Accepting the challenge

After stellar career in Southern California and Stanford, coach comes to Sanders

By Oree Foster
Special to the Times

SANDERS, Ariz., Sept. 25, 2014

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(Courtesy photo – Stanford athletics)

Josh Catron (47) carries the ball against California Bears in a PAC-12 football game in 2008. Catron is the head football coach at Valley Sanders High School.

Valley head football coach Josh Catron says he likes challenges.

After a stellar career at Torrance High School in Southern California as a two-sport athlete, Catron accepted a football scholarship to Stanford University.

"I accepted the challenge of playing at a Division I school," he said. "I knew it would be tough and there would be excellent athletes on the football team. Stanford has a football tradition. I accepted the challenges."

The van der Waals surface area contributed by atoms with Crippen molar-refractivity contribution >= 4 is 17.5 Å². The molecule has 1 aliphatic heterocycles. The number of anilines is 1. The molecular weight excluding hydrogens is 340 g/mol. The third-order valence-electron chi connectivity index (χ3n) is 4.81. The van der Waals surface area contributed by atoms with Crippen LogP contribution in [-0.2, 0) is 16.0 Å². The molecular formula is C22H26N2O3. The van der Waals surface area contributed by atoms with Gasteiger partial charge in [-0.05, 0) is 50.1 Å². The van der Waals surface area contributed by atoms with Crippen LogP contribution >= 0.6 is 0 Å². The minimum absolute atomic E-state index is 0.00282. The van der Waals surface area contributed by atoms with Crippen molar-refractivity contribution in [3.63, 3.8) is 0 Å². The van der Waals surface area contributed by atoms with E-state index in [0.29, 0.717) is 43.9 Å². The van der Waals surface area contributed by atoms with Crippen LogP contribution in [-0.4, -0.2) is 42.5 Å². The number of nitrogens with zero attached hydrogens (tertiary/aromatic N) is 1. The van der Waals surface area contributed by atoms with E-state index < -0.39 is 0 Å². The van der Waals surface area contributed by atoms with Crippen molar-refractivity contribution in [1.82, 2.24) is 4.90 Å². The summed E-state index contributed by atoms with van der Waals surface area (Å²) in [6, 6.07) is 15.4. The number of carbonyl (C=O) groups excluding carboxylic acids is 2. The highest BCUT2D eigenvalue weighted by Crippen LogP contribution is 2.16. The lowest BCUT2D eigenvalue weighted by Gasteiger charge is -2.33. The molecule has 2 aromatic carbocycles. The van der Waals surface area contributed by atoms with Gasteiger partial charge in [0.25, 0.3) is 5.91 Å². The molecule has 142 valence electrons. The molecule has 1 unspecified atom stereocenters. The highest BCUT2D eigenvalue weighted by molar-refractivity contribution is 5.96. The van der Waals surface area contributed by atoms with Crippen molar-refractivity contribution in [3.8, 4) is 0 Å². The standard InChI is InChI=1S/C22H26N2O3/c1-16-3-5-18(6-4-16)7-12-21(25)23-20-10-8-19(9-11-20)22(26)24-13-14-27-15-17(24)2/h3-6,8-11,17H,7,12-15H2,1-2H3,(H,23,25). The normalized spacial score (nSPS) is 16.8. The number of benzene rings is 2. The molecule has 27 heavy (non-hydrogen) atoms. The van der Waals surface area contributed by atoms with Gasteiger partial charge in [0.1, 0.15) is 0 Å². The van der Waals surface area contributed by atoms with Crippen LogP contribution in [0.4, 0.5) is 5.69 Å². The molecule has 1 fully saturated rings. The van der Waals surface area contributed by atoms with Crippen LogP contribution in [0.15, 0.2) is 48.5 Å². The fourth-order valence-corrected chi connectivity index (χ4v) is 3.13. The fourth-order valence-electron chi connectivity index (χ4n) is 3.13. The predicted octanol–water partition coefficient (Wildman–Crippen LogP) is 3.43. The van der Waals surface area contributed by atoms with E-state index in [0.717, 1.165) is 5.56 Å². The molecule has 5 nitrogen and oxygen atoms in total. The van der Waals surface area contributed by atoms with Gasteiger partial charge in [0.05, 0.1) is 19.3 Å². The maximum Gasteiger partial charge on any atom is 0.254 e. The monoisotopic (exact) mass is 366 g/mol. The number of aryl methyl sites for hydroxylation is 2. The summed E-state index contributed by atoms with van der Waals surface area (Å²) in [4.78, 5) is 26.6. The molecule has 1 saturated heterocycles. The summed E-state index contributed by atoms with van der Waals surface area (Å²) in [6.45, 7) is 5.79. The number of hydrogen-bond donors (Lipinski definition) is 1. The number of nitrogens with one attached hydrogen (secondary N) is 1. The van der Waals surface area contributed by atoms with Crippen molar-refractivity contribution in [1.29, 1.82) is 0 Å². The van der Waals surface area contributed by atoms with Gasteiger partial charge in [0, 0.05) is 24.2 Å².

During his freshman year, Catron was redshirted, allowing him an extra year of competition.

"An extra year would give me a chance to work on my game, to better myself," Catron said. "When I reach my final year of eligibility, I would be a fifth year senior. It was fine with me."

Catron accepted teaching and assistant football coaching positions in 2012 with Valley. After several games, Catron was promoted to head coach when the current coach resigned from the school district and moved his family to Pinetop, Ariz.

"Again I accepted a challenge by coaching here," he said. "I have good kids who want the learn and play the game of football. They are hard workers, with a good attitude."

Catron built a foundation for the football program. The Pirates are currently 3-1 on the year. The Pirates travel to Window Rock to face the Scouts this Friday at 7 p.m. Catron said the game against Window Rock is a test for his football program. He said Window Rock has a strong team.

"In addition to playing football, I teach the kids what life is about," Catron, who played for Jim Harbaugh at Stanford from 2005-08, said. "I tell the kids they can do it. The kids have to gain confidence in what they are doing. Along the way the kids must remember expect the unexpected."

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